Does Riviere, the protagonist in Night Flight, act as a moral leader in chapters 15–19?

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Riviere, the protagonist in Night Flight, acts as a moral leader in chapters 15–19 by providing much-needed comfort to the wife of the missing Fabien.

Although Riviere generally comes across as a stern disciplinarian with a heart of flint, he shows himself in chapter 19 to be a fundamentally decent, compassionate man capable of displaying genuine empathy.

Riviere is increasingly aware that Fabien is lost and will not be coming home. But even so, he does not want to say or do anything that might cause Fabien's wife to give up hope. As a "deep, unuttered pity" stirs within Riviere's heart, he knows that Fabien's death won't become real for his wife until the following day. This shows a great understanding of death and the enormous impact it can have on a family.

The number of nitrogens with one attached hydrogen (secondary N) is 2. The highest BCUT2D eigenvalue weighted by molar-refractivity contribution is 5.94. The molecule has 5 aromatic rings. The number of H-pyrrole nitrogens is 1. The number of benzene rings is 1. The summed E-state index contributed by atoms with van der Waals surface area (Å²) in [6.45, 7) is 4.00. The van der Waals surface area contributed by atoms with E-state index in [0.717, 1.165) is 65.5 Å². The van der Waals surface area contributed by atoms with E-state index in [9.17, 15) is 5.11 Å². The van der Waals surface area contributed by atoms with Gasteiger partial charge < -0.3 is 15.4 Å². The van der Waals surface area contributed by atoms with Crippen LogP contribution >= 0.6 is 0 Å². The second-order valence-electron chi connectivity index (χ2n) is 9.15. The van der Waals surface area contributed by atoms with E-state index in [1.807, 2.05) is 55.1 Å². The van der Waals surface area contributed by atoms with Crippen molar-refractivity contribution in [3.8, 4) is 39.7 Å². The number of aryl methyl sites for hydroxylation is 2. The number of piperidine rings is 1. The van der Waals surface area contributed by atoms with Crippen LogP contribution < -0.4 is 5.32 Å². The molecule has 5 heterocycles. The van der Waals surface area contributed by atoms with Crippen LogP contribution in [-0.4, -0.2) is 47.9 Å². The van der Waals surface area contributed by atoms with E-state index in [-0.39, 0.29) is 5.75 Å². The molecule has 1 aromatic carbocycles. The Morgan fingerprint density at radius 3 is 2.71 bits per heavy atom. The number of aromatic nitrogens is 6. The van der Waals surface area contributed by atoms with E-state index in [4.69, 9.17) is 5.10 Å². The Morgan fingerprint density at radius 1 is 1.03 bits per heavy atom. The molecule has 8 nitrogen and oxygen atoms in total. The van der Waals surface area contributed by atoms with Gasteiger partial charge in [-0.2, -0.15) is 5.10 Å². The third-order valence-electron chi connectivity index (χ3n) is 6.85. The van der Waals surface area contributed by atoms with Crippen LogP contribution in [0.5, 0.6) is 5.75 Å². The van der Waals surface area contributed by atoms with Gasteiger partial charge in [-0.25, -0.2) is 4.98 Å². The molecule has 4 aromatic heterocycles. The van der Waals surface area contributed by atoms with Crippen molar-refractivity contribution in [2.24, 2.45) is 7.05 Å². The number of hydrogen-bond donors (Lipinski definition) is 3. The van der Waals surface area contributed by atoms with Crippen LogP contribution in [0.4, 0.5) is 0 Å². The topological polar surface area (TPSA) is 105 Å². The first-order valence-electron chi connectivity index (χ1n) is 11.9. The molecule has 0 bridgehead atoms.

At the same time, Riviere continues to maintain his discipline, gruffly ordering Robineau about as per usual. Moral leadership entails not just being empathetic, but also showing resolve in the face of adversity. And that's precisely what Riviere displays in his professionalism and absolute dedication to duty.

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